Hunt for alien-filled galaxies is becoming "interesting"
April 17, 2015
Astronomers are continuing a search for galaxies that might be thoroughly populated by aliens-turning up nothing “obvious,” but some possible, out of 100,000, the scientists report.
One interesting zone turned up right in our own galaxy, they add.
The search involved detecting “mid-infrared” light that such civilizations would probably give off as they used up energy, said astronomer Jason T. Wright of Pennsylvania State University, who started the project. Such energy use results in heat emissions in the form of infrared light, a lower-energy form of light than visible light. We feel infrared light as heat.
“This same basic physics causes your computer to radiate heat while it is turned on,” Wright said. Aliens might use such processes “to power computers, space flight, communication, or something we can't yet imagine.” While the energy radiates away as infrared, it ultimately comes from stars-just as the energy we use is traceable back to the Sun, he added.
The project is known as the Glimpsing Heat from Alien Technologies Survey, or G-HAT. The first paper resulting from the project appears in the Astrophysical Journal Supplement Series on April 15.
Theoretical physicist Freeman Dyson proposed in the 1960s that we could detect advanced alien civilizations through mid-infrared light. The necessary technology became available when NASA deployed a satellite telescope called WISE, for Wide-Field Infrared Survey Explorer, in 2009.
Roger Griffith, a researcher at Penn State and the lead author of the paper, scoured almost the whole catalog of the WISE satellite's detections-nearly 100 million entries-for galaxies that seemed to be shining too much mid-infrared light. He then examined and categorized around 100,000 of the most promising images.
“We found about 50 galaxies that have unusually high levels of mid-infrared radiation. Our follow-up studies of those galaxies may reveal if the origin of their radiation results from natural astronomical processes, or if it could indicate the presence of a highly advanced civilization,” Wright said.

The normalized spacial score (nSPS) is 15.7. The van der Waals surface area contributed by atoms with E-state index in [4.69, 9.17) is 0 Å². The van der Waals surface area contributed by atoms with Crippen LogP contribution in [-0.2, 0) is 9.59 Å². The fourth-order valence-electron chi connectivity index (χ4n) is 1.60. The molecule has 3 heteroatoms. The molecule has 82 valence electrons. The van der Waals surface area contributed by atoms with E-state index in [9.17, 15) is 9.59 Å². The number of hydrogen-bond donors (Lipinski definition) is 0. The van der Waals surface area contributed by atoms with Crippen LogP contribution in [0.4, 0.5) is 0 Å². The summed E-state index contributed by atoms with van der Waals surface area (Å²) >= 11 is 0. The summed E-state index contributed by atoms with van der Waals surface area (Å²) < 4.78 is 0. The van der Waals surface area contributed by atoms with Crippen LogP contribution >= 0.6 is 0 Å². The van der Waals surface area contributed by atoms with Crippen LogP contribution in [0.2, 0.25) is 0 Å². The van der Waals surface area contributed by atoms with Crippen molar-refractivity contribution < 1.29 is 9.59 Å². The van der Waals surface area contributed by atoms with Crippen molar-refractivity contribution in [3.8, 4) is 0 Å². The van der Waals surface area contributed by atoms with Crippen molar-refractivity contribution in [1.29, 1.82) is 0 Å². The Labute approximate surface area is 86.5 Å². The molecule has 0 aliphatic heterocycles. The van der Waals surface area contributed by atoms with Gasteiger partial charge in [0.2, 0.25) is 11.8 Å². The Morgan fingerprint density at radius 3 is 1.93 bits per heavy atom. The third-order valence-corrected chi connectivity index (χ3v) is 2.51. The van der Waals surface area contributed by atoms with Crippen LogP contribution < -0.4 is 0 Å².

Matthew Povich, an astronomer at Cal Poly Pomona, and a co-invest igator on the project, said, “Once we had identified the best candidates for alien-filled galaxies, we had to determine whether they were new discoveries that needed follow-up study, or well-known objects that had a lot of mid-infrared emission for some natural reason.”
Jessica Maldonado, a Cal Poly Pomona undergraduate, searched the astronomical literature for the best of the objects detected as part of the study to see which were well known and which were new to science. “Ms. Maldonado discovered that about a half dozen of the objects are both unstudied and really interesting looking,” Povich said.
“Roger and Jessica did find some puzzling new objects. They are almost certainly natural astronomical phenomena, but we need to study them more carefully before we can say for sure exactly what's going on,” said project member Steinn Sigurdsson, an astronomer at Penn State.
Among the discoveries within our own Milky Way galaxy are a bright “nebula” or cloudy zone around the nearby star 48 Librae, and a cluster of objects easily detected by WISE in a patch of sky that looks black when viewed using only visible light. “This cluster is probably a group of very young stars forming inside a previously undiscovered molecular cloud, and the 48 Librae nebula apparently is due to a huge cloud of dust around the star, but both deserve much more careful study,” Povich said.
“As we look more carefully at the light from these galaxies,” said Wright, “we should be able to push our sensitivity to alien technology down to much lower levels, and to better distinguish heat resulting from natural astronomical sources from heat produced by advanced technologies. This pilot study is just the beginning.”
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